First of all, when I read Claude Gauvreau’s play The Charge of the Expormidable Moose, I couldn’t help but think about the late Robin Williams in the role of Mycroft Mixeudeim. No other actor better represents the tension between laughter and the dark personal pain that is portrayed in this avante-garde play written in 1956.
As I read these Montreal plays this summer, the temptation for me is to read everything through the lens of ‘dramaturging place.’ I have this hypothesis, I want to test it through this blogging exercise, and then interpret it to fit nicely into my point of view. Claude Gauvreau’s play, however, demands that it should be taken on its own terms. I have to throw all my preconceptions out the window—probably this is for the best. I can understand why Erin Hurley of McGill University shared that she opens her Québec theatre course with it every year “just to blow the students’ minds.” If you’re looking for some mind-blowing plays to read this summer, I’d check this one out. It did take me a while to work through it as I was busy dramaturging at Great Plains Theatre Conference, as every time I sat down to read it, I would want to get sucked down into the vortex of this play, but then get pulled away. The play demands that one takes a journey down the vortex.
In the English translation I read by Ray Ellenwood, there was a note contextualizing this play and I’ll share with you a few details that were helpful for my understanding. Claude Gauvreau was a Montreal poet who was part of the avante-garde Automatist movement. When he wrote this play in 1956, his beloved muse the actress Muriel Guilbault had committed suicide, sending Claude into a series of battles with mental depression and anxiety, leading him to become hospitalized. In the institution, he felt victimized like his protagonist Mycroft Mixeudiem.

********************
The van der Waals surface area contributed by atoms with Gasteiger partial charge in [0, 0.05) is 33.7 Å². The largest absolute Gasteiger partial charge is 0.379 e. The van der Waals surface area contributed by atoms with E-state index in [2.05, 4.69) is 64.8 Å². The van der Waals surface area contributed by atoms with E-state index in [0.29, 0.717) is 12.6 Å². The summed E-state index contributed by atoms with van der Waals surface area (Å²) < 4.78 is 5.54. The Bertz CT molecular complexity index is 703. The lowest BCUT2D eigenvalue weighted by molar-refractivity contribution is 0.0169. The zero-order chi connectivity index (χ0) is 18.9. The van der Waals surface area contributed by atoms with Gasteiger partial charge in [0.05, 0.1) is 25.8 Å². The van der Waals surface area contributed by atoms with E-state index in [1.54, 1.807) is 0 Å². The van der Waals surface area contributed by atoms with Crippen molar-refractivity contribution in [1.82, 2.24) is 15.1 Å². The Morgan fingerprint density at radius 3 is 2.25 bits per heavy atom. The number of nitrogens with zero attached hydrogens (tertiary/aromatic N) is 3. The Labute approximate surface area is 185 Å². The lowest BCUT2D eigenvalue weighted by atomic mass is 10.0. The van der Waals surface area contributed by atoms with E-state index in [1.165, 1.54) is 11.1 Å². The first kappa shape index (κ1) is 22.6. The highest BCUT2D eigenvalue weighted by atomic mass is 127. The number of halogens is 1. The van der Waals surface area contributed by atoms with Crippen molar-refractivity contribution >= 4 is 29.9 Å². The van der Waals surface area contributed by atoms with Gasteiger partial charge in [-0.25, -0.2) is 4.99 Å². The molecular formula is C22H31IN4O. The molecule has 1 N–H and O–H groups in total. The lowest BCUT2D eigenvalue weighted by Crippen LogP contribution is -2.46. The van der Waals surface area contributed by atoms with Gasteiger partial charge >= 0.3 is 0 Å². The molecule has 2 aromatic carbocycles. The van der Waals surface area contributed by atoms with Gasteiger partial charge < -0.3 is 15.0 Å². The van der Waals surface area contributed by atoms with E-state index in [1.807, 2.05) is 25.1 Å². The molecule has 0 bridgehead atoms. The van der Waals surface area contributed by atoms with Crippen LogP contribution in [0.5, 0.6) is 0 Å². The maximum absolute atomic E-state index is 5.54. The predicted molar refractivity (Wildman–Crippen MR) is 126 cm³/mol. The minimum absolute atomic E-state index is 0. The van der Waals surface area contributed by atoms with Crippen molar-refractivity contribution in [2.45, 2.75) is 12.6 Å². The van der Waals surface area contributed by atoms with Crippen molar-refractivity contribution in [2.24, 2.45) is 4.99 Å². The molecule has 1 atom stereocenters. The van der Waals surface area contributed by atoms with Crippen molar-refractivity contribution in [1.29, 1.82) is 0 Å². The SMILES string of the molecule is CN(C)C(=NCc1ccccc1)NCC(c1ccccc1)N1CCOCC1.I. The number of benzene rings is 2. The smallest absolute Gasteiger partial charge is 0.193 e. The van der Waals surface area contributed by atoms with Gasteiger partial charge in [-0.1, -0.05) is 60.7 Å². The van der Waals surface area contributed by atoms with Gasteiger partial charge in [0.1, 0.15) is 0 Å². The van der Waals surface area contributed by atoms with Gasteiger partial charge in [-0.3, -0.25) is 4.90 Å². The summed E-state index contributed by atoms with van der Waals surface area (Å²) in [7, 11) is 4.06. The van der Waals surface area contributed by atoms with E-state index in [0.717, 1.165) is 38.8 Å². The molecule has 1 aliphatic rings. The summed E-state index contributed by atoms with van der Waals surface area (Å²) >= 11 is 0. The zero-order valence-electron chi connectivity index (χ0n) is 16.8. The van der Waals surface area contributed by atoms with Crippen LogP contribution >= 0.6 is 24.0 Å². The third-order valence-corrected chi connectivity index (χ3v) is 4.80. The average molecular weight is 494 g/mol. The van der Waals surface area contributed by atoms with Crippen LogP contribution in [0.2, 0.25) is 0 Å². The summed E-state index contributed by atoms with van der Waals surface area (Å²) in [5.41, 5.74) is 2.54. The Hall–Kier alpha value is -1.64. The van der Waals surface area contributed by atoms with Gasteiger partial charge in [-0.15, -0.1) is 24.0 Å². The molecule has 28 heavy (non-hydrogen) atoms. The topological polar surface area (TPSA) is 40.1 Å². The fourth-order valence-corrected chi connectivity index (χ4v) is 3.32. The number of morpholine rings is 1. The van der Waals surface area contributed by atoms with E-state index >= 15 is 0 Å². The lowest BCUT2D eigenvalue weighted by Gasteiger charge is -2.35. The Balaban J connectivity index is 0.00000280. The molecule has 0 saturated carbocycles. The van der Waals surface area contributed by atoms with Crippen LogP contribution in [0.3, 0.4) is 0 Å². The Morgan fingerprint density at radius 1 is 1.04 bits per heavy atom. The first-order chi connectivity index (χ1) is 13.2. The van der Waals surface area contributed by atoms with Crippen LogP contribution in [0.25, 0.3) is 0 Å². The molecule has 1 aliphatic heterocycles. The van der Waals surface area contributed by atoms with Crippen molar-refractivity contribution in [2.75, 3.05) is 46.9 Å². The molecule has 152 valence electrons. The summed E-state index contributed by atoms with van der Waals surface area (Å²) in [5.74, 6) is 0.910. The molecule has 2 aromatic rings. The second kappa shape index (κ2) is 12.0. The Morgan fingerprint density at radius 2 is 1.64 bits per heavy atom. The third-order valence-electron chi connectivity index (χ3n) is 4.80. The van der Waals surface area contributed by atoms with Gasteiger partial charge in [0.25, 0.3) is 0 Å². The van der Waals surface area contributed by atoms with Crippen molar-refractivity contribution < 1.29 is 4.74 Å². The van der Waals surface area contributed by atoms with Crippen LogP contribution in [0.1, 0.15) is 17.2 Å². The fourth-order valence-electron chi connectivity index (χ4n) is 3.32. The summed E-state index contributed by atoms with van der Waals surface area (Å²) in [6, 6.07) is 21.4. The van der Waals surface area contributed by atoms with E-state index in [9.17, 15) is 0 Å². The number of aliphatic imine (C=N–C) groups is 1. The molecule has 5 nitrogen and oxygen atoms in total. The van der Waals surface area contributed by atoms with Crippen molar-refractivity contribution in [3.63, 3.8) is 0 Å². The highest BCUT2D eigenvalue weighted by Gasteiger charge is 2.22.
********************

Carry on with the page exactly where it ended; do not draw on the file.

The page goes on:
During his lifetime, this play of his was not well-received or understood. Thanks to this Translator’s Note, I have a clear picture in my mind of the 1970 first production of the play with “sixteen people in the audience and, after intermission, four of the eight actors refused to continue the performance.” But after the death of the playwright in 1971, it received a series of popular revivals that resonated with Québec audiences, in particular the Theatre du Nouveau Monde’s 1974 production, followed by the Theatre de Quat’Sous production in 1989, and even a televised production of the play. I’m sure as my fellow dramaturg contributor to this blog Alison Bowie will illuminate, whatever happened historically in Quebec after the playwright’s death in 1971 and 1974 when this play was heartily embraced, the mood had shifted like the protagonist Mycroft Mixeudeim shifts to a different course meal. Suddenly, it seems, Quebecois theatre was hungry for the dish of theatrical truth Claude Gauvreau wanted to serve them.